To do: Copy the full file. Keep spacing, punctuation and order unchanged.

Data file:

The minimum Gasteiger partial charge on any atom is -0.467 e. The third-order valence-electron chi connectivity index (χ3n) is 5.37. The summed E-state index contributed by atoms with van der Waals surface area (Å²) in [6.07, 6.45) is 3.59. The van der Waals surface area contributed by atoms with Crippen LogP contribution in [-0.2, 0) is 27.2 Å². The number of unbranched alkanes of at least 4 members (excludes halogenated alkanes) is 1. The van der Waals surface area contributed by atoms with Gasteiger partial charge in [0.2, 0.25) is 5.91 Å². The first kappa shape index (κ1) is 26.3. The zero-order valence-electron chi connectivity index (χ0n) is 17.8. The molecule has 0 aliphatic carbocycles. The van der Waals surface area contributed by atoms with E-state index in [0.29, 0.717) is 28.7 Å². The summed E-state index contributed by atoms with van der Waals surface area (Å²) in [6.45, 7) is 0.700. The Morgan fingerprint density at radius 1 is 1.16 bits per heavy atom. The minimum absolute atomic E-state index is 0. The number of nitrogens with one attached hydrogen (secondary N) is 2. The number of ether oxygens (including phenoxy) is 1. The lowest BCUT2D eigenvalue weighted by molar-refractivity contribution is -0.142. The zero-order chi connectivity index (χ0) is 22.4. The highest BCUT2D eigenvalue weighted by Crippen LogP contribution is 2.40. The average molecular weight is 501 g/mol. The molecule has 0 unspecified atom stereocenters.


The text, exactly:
The minimum Gasteiger partial charge on any atom is -0.467 e. The third-order valence-electron chi connectivity index (χ3n) is 5.37. The summed E-state index contributed by atoms with van der Waals surface area (Å²) in [6.07, 6.45) is 3.59. The van der Waals surface area contributed by atoms with Crippen LogP contribution in [-0.2, 0) is 27.2 Å². The number of unbranched alkanes of at least 4 members (excludes halogenated alkanes) is 1. The van der Waals surface area contributed by atoms with Gasteiger partial charge in [0.2, 0.25) is 5.91 Å². The first kappa shape index (κ1) is 26.3. The zero-order valence-electron chi connectivity index (χ0n) is 17.8. The molecule has 0 aliphatic carbocycles. The van der Waals surface area contributed by atoms with E-state index in [0.29, 0.717) is 28.7 Å². The summed E-state index contributed by atoms with van der Waals surface area (Å²) in [6.45, 7) is 0.700. The Morgan fingerprint density at radius 1 is 1.16 bits per heavy atom. The minimum absolute atomic E-state index is 0. The number of nitrogens with one attached hydrogen (secondary N) is 2. The number of ether oxygens (including phenoxy) is 1. The lowest BCUT2D eigenvalue weighted by molar-refractivity contribution is -0.142. The zero-order chi connectivity index (χ0) is 22.4. The highest BCUT2D eigenvalue weighted by Crippen LogP contribution is 2.40. The average molecular weight is 501 g/mol. The molecule has 0 unspecified atom stereocenters.